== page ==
Investments through P-notes fall to 87,989 crore in January

P-Notes are issued by registered Foreign Portfolio Investors (FPIs) to foreign investors who wish to participate in the Indian stock market without having to register directly

New Delhi

Investments in the Indian capital market through P-notes fell to ₹87,989 crore at the end of January and experts believe foreign investors will maintain their negative stance amid the Ukraine crisis.

P-Notes are issued by registered Foreign Portfolio Investors (FPIs) to foreign investors who wish to participate in the Indian stock market without having to register directly. However, they must go through a due diligence process.

According to data from the Securities and Exchange Board of India (Sebi), the value of P-Note investments in Indian markets – equities, debt and hybrid securities – was £87,989 billion at the end of January compared to £95,501 billion at the end of December.

At the end of November, the investment level was ₹94,826 crore.

Of the total ₹87,989 billion invested through January 2022, 78,271 crore was invested in equities, 9,485 crore in debt and 232 crore in hybrid securities.

Abhay Agarwal, founder and fund manager at Piper Serica, a Sebi-registered PMS, said equity P-notes fell 7.8% in January, while Nifty posted a nearly flat return. This is in line with expectations as foreign investors were aggressive sellers throughout January, continuing the trend observed since October 2021.

After a net reduction of ₹6,677 billion, the value of equity P-notes has fallen to 78,271 crore, the level last seen in January 2021. In the debt segment, too, there was a nearly 9% drop in the value of P-notes.

“We expect the value of P-Notes to post another negative number for the month of February as FPIs continued to be aggressive sellers and the Nifty posted a 3% decline for the month,” he said.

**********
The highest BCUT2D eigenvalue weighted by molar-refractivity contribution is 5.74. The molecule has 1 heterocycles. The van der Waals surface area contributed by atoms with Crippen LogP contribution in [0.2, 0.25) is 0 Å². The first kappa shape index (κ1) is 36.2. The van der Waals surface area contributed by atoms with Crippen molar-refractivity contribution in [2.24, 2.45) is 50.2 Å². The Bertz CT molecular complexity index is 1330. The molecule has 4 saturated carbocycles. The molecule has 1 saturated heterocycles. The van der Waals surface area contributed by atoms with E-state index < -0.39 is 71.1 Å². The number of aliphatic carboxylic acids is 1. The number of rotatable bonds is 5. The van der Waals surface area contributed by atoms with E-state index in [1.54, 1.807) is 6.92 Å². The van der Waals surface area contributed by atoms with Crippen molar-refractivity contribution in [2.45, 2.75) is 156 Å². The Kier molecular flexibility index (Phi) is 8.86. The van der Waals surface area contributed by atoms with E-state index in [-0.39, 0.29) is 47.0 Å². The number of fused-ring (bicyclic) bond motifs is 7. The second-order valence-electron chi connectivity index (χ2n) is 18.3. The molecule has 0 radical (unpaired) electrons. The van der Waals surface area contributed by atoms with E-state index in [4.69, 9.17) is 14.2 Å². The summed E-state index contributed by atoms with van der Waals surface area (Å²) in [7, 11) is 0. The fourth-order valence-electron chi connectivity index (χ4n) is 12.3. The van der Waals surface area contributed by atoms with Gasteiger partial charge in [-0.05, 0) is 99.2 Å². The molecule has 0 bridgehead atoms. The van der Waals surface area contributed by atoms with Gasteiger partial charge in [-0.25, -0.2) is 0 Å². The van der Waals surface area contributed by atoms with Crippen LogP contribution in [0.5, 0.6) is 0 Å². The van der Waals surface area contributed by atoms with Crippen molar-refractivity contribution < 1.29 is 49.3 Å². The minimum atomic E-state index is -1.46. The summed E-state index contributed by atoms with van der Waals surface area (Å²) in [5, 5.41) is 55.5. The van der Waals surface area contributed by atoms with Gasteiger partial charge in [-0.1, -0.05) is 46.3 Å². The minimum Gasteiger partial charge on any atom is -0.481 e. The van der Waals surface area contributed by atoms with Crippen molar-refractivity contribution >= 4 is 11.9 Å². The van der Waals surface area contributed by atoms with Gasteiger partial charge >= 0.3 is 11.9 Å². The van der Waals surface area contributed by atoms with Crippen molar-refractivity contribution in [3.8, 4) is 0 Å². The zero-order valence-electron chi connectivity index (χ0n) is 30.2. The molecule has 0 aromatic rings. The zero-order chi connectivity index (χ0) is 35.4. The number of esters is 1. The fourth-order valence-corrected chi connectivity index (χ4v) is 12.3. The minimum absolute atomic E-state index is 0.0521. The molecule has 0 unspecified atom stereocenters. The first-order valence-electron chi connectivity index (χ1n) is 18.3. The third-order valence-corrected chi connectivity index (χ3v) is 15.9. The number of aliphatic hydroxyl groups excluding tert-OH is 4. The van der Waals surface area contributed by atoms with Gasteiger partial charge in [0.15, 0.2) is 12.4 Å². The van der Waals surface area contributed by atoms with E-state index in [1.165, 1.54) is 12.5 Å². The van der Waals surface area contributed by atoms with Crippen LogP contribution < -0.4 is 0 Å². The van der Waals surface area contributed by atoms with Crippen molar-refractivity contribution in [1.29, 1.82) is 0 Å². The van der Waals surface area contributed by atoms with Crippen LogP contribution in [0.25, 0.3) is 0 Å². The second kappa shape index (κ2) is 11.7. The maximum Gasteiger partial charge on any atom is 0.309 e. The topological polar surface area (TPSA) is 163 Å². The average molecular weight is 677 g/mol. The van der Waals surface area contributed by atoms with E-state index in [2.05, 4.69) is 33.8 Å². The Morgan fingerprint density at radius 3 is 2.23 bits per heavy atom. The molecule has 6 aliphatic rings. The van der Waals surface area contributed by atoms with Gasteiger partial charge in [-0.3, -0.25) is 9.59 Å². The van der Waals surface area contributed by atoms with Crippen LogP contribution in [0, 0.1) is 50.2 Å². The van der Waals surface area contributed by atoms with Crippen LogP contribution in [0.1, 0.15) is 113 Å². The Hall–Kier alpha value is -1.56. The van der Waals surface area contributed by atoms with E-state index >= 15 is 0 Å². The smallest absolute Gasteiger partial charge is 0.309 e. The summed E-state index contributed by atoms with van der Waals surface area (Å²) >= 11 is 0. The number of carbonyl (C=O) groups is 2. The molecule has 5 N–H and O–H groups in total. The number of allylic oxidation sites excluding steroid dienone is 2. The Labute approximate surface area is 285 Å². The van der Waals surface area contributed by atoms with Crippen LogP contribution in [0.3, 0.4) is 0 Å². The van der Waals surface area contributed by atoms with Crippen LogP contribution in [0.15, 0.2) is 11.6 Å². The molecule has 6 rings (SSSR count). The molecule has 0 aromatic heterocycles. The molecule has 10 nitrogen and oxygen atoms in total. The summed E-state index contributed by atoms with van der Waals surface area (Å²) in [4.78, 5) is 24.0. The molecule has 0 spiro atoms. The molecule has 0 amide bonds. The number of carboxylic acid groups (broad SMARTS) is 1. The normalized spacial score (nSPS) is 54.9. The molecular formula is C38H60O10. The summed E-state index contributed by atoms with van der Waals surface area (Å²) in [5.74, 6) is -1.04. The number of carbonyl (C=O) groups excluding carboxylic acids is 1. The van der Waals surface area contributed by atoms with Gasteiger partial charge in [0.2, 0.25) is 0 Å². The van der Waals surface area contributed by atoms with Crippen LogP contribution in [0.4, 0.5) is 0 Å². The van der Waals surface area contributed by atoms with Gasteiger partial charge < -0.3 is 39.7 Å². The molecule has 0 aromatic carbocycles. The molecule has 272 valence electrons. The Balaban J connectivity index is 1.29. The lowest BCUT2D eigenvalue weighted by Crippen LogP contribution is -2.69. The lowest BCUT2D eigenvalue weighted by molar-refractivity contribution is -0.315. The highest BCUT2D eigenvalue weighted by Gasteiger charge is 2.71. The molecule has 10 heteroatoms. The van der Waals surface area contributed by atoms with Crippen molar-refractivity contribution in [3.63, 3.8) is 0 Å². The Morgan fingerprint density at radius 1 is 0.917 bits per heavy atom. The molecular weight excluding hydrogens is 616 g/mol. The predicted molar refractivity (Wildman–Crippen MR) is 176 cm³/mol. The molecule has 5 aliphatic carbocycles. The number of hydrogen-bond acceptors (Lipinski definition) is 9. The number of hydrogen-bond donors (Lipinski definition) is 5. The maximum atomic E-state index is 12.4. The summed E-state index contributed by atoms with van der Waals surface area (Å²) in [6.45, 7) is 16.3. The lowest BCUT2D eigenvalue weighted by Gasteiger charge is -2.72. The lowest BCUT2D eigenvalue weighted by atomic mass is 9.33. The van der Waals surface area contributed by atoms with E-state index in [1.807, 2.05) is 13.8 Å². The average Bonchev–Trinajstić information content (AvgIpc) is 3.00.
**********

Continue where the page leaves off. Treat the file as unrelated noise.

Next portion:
With Omicron’s fears largely dispelled, investors hoped for a speedy recovery in the global economy. However, with the US Federal Reserve adopting a “faster and earlier” stance on rate hikes, investors have across the board reduced their holdings of risky assets, Mr Agarwal said.

“We’ve seen global fund cash holdings jump to 5.3% from 5% a month ago. The geopolitical situation in Ukraine has put further pressure on already nervous global investors. We expect the FPIs to continue their net negative stance until there is clarity on an end to the situation in Ukraine. The only bright spot is LIC’s IPO,” he noted.

Assets under custody by FPIs fell to 52.12 lakh crore in January from 52.72 lakh crore at the end of December.

Piper Serica’s Mr Agarwal said the Indian economy continues to open up quickly.

“Quarter earnings numbers have been broadly consistent and the overall market valuation has narrowed to historical territory. We expect to see significant FPI inflows in the current calendar year, but it’s difficult to predict when that will happen,” he added.

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